Those of a cold-hearted disposition may want to think about executing and devouring their pet(s), given that food will be extremely scarce. Most people however, will (I hope) find such thoughts revolting – so simply releasing the beloved animal into the wild may be a less sociopathic option. But in all seriousness, nuclear winter survivor: give up any hope of rescuing your goldfish. Small animals may as well just be disposed of, rather than consumed for sustenance – it will at least save them from a slow starvation in the future.
Time for some science: in the event of multiple nuclear warheads detonating over major cities, vast amounts of soot and dense smoke from the resultant fires would rise into the stratosphere, preventing sunlight from reaching much of Earth’s surface for years or even decades.
Surface temperatures would drastically decrease, and sub-zero conditions would be maintained indefinitely. In other words, the need for warm clothing cannot be understated – so you may want to scavenge some insulating coats if you don’t possess any already. Sadly, the perpetually freezing conditions aren’t the end of your worries; scientists have hypothesized a massive depletion of the ozone layer, meaning vast amounts of ultra-violet radiation would seep to the surface of the planet, causing deaths from skin cancer. Minimize these problems by avoiding sleeping out in the open, and always wear some kind of hood to shield the face from the bitter cold and the harmful UV rays.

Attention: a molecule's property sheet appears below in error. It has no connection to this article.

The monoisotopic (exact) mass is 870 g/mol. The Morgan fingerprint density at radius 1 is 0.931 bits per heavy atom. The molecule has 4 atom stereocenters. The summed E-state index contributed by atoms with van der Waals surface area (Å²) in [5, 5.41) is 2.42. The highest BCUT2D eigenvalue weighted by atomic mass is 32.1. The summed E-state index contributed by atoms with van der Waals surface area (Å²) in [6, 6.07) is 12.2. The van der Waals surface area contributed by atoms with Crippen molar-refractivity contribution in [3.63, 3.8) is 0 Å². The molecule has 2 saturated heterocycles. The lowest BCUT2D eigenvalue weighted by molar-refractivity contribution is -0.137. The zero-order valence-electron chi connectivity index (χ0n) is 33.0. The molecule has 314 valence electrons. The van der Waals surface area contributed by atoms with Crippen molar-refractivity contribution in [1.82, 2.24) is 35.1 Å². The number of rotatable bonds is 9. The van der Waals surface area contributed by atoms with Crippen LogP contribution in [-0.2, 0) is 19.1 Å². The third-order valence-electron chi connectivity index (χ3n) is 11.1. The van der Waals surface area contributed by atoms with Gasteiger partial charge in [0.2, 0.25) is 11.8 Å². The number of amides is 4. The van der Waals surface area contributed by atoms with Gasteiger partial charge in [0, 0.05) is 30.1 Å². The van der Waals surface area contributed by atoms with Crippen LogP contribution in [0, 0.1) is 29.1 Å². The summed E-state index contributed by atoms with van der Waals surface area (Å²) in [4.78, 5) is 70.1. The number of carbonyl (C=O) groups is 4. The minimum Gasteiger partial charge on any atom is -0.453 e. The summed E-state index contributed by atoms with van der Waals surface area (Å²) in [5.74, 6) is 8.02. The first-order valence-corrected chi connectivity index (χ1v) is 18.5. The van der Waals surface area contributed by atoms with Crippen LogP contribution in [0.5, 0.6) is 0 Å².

If you live in a country were guns are readily available and legal to own, it shouldn’t be too difficult to arm up against robbers or potential cannibals (yikes). Desperate conditions may cause many survivors to steal food from other survivors, in order to prevent starvation. Looting your local gun store for supplies is a viable option for those in America (or any other country without significant gun control) – but watch out for the gun-toting store owner. Otherwise, you may want to grab some kind of knife for protection. In the months after the initial detonations, hunting would still be possible, because animals won’t yet have died off. Stock up on meat in the early stages if possible.
When all the big meaty animals have gone extinct in the years after nuclear war, it is inevitable that humans will resort to cannibalism to survive. In fact, you might want to consider cannibalism yourself at some point, if you’re starving and find yourself with a wholesome corpse in your vicinity.
As for other survivors: they’ll either try to help you, or try to eat you; needless to say it’s important to differentiate between the two. People who eat human meat tend to suffer symptoms of Kuru; a contamination of the brain which handily can cause very noticeable symptoms. For example, if the person walking towards you in the distance is lurching from side to side and struggling to walk in a straight line, it’s probably best to run away as they are either drunk or have Kuru. Other symptoms include uncontrollable shaking and creepy bursts of laughter in inappropriate situations. Kuru is untreatable and death usually occurs after one year of first contracting the disease, so don’t eat human meat – nuclear winter or not!